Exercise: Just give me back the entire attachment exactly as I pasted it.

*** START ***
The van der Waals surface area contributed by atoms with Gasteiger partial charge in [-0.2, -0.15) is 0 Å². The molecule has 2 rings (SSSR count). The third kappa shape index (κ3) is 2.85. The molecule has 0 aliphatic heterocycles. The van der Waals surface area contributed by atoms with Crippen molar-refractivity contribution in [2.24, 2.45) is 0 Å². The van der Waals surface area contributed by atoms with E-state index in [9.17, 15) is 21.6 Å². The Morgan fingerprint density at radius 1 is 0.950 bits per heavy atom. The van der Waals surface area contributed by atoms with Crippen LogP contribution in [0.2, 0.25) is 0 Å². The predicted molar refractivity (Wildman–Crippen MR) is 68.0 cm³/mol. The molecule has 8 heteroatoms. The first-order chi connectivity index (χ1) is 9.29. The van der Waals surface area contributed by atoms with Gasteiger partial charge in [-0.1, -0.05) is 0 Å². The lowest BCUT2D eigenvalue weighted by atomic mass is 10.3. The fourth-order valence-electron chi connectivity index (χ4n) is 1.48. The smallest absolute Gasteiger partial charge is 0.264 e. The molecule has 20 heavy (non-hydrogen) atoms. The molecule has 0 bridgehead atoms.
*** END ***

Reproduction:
The van der Waals surface area contributed by atoms with Gasteiger partial charge in [-0.2, -0.15) is 0 Å². The molecule has 2 rings (SSSR count). The third kappa shape index (κ3) is 2.85. The molecule has 0 aliphatic heterocycles. The van der Waals surface area contributed by atoms with Crippen molar-refractivity contribution in [2.24, 2.45) is 0 Å². The van der Waals surface area contributed by atoms with E-state index in [9.17, 15) is 21.6 Å². The Morgan fingerprint density at radius 1 is 0.950 bits per heavy atom. The van der Waals surface area contributed by atoms with Crippen LogP contribution in [0.2, 0.25) is 0 Å². The predicted molar refractivity (Wildman–Crippen MR) is 68.0 cm³/mol. The molecule has 8 heteroatoms. The first-order chi connectivity index (χ1) is 9.29. The van der Waals surface area contributed by atoms with Gasteiger partial charge in [-0.1, -0.05) is 0 Å². The lowest BCUT2D eigenvalue weighted by atomic mass is 10.3. The fourth-order valence-electron chi connectivity index (χ4n) is 1.48. The smallest absolute Gasteiger partial charge is 0.264 e. The molecule has 20 heavy (non-hydrogen) atoms. The molecule has 0 bridgehead atoms.